In addition to increasing the office’s presence in traditional media like billboards and radio, Sabir wants to reach out via social media and grassroots avenues like barbershops and local businesses.

With Greenlee out, Two at-Large Openings

Following in his colleague Blondell Reynolds Brown wake, City Councilman Bill Greenlee (at Large), age, has announced he will not run the gauntlet of another citywide election.

Greenlee, first elected in 2006, was a protégé of legendary liberal Councilman David Cohen. He has followed that political arc all his life. He is now of retirement age.

BEHIND THE BAR at Tellups Tavern in Olney, long operated by the family of judicial hopeful Carmella Jacquinto, 3rd from L, some of her regular fans gathered for a campaign party. They were joined by Democratic City Committee Bob Brady. Photo by Wendell Douglas

“Greenlee has been a reliable progressive voice in Council,” commented Council President Darrell Clarke. “He shepherded paid sick leave through a gauntlet of opposition, sponsored anti-wage theft legislation, and supported the soda tax. But running at large, incumbency is less of an advantage, especially this year, when the Democratic primary ballot is expected to be crowded.”

With Reynolds Brown’s bow-out, now two guaranteed wins open up for City Council at-Large challengers. Expect this news to wet their whistles.

Now, Who’s in for at-Large Seats?

On the Republican side, West Philadelphia’s 27th Ward Leader Matt Wolfe is all in.

Wolfe announced his strong support of the U.S. Attorney’s civil lawsuit to stop Safehouse and others from setting up “safe” injection sites in Philadelphia. “This activity is clearly illegal under federal law. It is very troubling that City Hall has, yet again, decided to ignore the law to further its own political agenda,” Wolfe stated.

HARMONIA CLUB in Bridesburg was bursting at the seams last Friday as hundreds enjoyed State Sen. John Sabatina, Jr.’s legendary Shrimp-A-Palooza. Making the rounds were, L-R, judicial aspirant Theresa Brunson, at-large councilmanic candidate Hena Veit and advisor Dayne Cofer.

“If City Hall permits the opening safe injection sites, Philadelphia would be the only place in the United States that allows such a program. Just like the soda tax, City Hall wants to be ‘first’ to enact extreme progressive policies, no matter how destructive they may be. Even California’s governor vetoed a bill a few months ago permitting safe injection sites in his state because of the harm they will undoubtedly cause.”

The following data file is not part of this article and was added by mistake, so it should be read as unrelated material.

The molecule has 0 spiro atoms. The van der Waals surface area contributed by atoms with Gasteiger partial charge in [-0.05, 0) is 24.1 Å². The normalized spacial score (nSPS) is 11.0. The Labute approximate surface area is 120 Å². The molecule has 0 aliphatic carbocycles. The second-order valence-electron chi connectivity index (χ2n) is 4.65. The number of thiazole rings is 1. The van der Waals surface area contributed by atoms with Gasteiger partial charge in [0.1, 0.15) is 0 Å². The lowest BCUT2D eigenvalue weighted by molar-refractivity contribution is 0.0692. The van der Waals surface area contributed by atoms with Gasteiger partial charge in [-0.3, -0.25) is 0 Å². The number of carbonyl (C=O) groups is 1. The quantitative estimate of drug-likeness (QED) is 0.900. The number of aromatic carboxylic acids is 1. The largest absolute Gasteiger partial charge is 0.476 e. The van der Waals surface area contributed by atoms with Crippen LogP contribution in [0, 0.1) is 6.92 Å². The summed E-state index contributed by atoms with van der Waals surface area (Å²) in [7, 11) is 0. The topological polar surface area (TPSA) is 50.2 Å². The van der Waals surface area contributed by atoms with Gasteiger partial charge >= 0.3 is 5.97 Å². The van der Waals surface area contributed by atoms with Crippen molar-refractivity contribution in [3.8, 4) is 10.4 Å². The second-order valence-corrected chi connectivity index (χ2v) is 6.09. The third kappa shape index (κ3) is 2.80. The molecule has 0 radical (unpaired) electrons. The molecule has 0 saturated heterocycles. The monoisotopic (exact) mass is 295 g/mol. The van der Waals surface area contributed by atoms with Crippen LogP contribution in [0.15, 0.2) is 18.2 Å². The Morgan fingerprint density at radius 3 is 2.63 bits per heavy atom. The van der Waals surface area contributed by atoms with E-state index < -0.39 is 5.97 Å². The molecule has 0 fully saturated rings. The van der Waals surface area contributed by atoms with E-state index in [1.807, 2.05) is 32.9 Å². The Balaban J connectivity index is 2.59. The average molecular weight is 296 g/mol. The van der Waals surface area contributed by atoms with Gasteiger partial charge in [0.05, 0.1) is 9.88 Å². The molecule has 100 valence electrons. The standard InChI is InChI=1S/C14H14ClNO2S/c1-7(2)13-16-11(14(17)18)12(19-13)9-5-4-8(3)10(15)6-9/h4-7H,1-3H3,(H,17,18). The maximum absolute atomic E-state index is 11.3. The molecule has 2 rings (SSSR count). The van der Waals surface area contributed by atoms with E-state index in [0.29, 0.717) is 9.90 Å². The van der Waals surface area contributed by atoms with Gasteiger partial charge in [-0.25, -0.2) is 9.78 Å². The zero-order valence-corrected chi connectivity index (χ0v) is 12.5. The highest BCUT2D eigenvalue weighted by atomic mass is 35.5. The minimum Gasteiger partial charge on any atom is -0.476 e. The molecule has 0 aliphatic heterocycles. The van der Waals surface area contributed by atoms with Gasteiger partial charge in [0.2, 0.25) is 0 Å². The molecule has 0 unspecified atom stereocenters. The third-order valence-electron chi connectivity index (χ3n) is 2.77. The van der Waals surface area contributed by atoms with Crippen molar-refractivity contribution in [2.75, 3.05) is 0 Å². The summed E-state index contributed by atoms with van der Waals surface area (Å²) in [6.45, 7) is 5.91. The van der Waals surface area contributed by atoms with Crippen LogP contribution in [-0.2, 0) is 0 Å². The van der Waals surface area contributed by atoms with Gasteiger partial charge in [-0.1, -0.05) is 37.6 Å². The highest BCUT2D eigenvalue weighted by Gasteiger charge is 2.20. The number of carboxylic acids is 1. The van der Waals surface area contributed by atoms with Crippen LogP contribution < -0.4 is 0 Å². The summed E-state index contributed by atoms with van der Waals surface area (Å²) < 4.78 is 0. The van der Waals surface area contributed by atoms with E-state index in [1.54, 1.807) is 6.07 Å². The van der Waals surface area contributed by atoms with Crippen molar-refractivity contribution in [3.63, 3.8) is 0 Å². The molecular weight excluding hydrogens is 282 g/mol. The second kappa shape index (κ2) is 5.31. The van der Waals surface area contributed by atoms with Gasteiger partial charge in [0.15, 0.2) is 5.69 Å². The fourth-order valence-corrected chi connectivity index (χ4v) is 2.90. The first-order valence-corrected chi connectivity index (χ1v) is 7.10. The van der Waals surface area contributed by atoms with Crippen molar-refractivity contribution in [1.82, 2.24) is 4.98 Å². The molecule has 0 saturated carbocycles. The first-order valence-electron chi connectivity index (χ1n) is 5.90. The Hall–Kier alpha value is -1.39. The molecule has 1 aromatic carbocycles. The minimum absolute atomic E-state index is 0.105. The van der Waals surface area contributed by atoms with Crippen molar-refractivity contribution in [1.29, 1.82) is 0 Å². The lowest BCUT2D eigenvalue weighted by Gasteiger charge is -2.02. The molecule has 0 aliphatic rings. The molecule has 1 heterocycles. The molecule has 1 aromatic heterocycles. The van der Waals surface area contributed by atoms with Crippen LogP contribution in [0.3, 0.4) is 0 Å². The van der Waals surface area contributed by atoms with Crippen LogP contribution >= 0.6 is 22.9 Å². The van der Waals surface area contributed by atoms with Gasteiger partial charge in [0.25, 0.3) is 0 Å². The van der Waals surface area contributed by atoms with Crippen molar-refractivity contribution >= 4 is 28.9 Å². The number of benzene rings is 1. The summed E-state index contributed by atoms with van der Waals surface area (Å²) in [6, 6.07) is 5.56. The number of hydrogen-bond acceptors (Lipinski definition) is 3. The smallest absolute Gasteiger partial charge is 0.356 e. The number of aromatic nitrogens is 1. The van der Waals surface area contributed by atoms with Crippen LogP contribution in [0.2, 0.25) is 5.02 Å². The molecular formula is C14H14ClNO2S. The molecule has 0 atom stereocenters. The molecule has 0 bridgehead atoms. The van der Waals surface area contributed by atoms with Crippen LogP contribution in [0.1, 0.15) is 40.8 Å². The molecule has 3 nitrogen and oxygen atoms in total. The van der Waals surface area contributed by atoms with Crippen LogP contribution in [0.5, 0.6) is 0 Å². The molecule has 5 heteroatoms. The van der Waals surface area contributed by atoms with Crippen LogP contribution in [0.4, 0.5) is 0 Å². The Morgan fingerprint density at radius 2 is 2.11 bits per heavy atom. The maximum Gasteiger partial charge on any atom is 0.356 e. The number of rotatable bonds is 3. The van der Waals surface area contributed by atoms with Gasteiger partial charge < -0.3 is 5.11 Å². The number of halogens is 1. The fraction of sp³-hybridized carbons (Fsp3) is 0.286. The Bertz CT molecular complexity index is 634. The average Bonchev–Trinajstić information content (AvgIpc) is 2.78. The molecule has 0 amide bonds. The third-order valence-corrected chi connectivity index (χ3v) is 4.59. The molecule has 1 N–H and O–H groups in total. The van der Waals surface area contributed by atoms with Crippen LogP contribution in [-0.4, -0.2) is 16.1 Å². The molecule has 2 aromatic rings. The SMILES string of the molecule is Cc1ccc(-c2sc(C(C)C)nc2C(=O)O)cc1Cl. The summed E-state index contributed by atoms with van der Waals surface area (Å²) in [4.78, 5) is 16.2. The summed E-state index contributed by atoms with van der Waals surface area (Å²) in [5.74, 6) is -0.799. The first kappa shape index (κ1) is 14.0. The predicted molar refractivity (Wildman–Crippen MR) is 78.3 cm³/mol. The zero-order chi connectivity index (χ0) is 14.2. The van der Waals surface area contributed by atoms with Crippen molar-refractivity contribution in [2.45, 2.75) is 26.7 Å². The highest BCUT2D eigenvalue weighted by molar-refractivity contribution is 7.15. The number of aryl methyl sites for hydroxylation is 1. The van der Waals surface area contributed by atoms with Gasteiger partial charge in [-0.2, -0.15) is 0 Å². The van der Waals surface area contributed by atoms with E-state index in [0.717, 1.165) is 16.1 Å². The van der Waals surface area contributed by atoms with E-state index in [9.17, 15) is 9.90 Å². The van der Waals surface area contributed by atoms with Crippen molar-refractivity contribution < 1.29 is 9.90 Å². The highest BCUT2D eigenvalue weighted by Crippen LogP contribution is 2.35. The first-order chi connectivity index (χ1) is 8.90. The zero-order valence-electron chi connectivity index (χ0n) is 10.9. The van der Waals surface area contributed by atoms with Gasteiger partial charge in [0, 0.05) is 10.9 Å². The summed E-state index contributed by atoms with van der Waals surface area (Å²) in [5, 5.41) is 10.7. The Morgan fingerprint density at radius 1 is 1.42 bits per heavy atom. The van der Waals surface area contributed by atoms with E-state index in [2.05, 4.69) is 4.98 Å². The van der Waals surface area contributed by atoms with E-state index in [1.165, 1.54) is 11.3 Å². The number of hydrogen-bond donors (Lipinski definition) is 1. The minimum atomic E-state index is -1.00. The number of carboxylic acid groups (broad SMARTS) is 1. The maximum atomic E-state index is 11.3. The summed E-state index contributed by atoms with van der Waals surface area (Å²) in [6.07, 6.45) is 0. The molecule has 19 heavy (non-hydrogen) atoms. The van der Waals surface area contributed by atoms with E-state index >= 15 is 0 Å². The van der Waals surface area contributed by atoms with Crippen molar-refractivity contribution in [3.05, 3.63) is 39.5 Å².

“The opiate crisis is one of the biggest issues facing our city, and should I be elected, I will take every step to fight this epidemic here in Philly,” said Wolfe. “Safe injection sites are simply not the answer. I also have great sympathy for those who don’t want these facilities in their neighborhoods.”

On the Democratic side, Justin DiBerardinis has gotten a boost of endorsements.

“Justin will work to bring equity and opportunity to every neighborhood in this city,” said State Rep. Jason Dawkins (D-Kensington).

“I know Justin DiBerardinis through his work leading Bartram’s Garden in Southwest Philadelphia,” said Rep. Joanna McClinton (D-W. Phila.), whose Southwest and West Philadelphia district includes Bartram’s Garden. “I’ve seen his commitment to empowering community leaders and building an inclusive vision for our city parks.”

State Rep. Jordan Harris (D-S. Phila.), whose district borders Bartram’s Garden, said, “Justin DiBerardinis is a proven leader who understands that we need large coalitions and real unity to overcome the big challenges our city faces.”

Former Gov. Ed Rendell praised DiBerardinis’ enthusiasm, energy and vision.
DiBerardinis reported nearly $145,000 in cash on hand at the end of 2018, leading the field among Democratic challengers and third overall.

Moore in the 10th

Judy Moore, wife of Philadelphia Police Office Wes Moore, mother of three, business leader and lifelong community member of Northeast Philadelphia, has declared her candidacy for City Council in the 10th Councilmanic District. Surrounded by over 100 supporters and community members, at her neighborhood Chickie’s & Pete’s, Moore pledged to focus on the improvement and efficiency of School District funding, government accountability, law-enforcement support and the opioid crisis.

“As a lifelong resident of the Northeast, I know firsthand that my neighbors deserve more accountability from our governmental officials,” said Moore.

Correction

In the Feb. 7 “Pols on the Street,” we wrote that Kahlil Williams moved back to Philadelphia in 2017. He did so in 2016.

JOIN OUR NEWSPAPER
Join over 3.000 visitors who are receiving our newsletter and learn how to optimize your blog for search engines, find free traffic, and monetize your website.
We hate spam. Your email address will not be sold or shared with anyone else.
Share
www.pdf24.org    Send article as PDF   

Leave a Reply

Your email address will not be published. Required fields are marked *